PY3FPR-Face Perception and Recognition

Module Provider: Psychology
Number of credits: 10 [5 ECTS credits]
Level:6
Terms in which taught: Autumn term module
Pre-requisites: PY2CN2 Cognition 2 or PY2RM Research Methods and Data Analysis
Non-modular pre-requisites:
Co-requisites:
Modules excluded:
Module version for: 2017/8

Module Convenor: Dr Katie Gray

Email: k.l.h.gray@reading.ac.uk

Summary module description:
Face Perception and Recognition

Aims:
This module will provide students with an opportunity to develop an understanding of the cognitive mechanisms that allow us to perceive and recognise other people. Students will be exposed to a number of contemporary debates, where they will encounter opposing evidence-based arguments. Students will be encouraged to think critically about evidence, evaluate the strength of different arguments and develop their own opinions.

Assessable learning outcomes:
By the end of the module students will be able to:
1.Critically evaluate research approaches and theoretical perspectives of identity and emotional expression face processing
2. Apply this understanding to critically discuss whether faces are special

Additional outcomes:
Students will develop critical thinking and analysis skills through researching and evaluating relevant literature. Students will also develop their ability to communicate arguments clearly by participating in evaluative discussions of research and theory in large and small groups.

Outline content:
The module comprises seven 2-hour seminars.
Humans are generally incredibly adept at recognising someone from their face. Not only are faces helpful for recognising identity, they also convey additional important social information. We will explore how individuals perceive and recognise identity, emotion, gender, and trait judgements (like trustworthiness) from faces. We will also discuss atypical face processing skills in prosopagnosia, or ‘face blindness’. We will consider the leading theoretical models of face processing, and discuss current controversies. Seminars will include lectures, interactive discussions, and group tasks. Lectures are intended to provide a basic introduction to each topic and should be supplemented with independent reading of the literature. This course aims to encourage student participation and active learning.

Brief description of teaching and learning methods:
The course will include a variety of teaching and learning methods. Seminars will include lectures, interactive discussions, group tasks and student presentations. Lectures are intended to provide a basic introduction to each topic and should be supplemented with independent reading of the literature.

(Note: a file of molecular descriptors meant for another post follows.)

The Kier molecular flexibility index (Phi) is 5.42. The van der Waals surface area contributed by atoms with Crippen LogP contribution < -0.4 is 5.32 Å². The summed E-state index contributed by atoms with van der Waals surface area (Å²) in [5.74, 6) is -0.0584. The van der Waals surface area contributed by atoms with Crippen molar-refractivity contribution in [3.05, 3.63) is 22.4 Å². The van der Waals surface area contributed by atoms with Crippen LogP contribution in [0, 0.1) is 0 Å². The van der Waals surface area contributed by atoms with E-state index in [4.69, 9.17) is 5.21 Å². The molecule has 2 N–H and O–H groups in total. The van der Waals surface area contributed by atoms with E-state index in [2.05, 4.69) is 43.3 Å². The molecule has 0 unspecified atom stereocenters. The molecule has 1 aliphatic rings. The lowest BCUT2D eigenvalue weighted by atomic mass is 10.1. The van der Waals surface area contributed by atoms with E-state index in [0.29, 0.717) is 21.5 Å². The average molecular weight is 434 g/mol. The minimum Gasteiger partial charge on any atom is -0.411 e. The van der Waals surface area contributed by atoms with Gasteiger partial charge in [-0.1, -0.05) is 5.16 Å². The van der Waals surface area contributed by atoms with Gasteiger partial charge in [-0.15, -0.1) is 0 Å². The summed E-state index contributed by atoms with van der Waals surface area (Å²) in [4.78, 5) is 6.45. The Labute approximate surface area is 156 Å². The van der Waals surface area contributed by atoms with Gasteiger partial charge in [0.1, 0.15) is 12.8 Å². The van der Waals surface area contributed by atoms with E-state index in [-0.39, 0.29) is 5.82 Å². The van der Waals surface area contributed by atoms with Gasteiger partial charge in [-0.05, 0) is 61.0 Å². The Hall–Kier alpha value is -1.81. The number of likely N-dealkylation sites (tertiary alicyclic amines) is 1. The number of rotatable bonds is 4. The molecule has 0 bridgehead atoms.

Contact hours:
  Autumn Spring Summer
Lectures 14
Guided independent study 86
       
Total hours by term 100.00
       
Total hours for module 100.00

Summative Assessment Methods:
Method Percentage
Written exam 75
Written assignment including essay 25

Other information on summative assessment:
This module is assessed through coursework (25%) and a final exam (75%).
The 1.5-hour Summer Exam will require students to answer 1 essay question on topics covered in the module.
Coursework will comprise a poster presentation.

Formative assessment methods:
Students have the opportunity to provide the module convenor with up to two essay plans for comment and feedback in preparation for the exam.

Penalties for late submission:
The Module Convenor will apply the following penalties for work submitted late, in accordance with the University policy.

  • where the piece of work is submitted up to one calendar week after the original deadline (or any formally agreed extension to the deadline): 10% of the total marks available for the piece of work will be deducted from the mark for each working day (or part thereof) following the deadline up to a total of five working days;
  • where the piece of work is submitted more than five working days after the original deadline (or any formally agreed extension to the deadline): a mark of zero will be recorded.

  • The University policy statement on penalties for late submission can be found at: http://www.reading.ac.uk/web/FILES/qualitysupport/penaltiesforlatesubmission.pdf
    You are strongly advised to ensure that coursework is submitted by the relevant deadline. You should note that it is advisable to submit work in an unfinished state rather than to fail to submit any work.

    Length of examination:
    1.5 hours

    Requirements for a pass:
    The module must be passed by an aggregate score of 40%.

    Reassessment arrangements:
    Re-assessment is by re-examination in August/September

    Additional Costs (specified where applicable):
    1) Required text books:
    2) Specialist equipment or materials:
    3) Specialist clothing, footwear or headgear:
    4) Printing and binding:
    5) Computers and devices with a particular specification:
    6) Travel, accommodation and subsistence:

    Last updated: 31 March 2017

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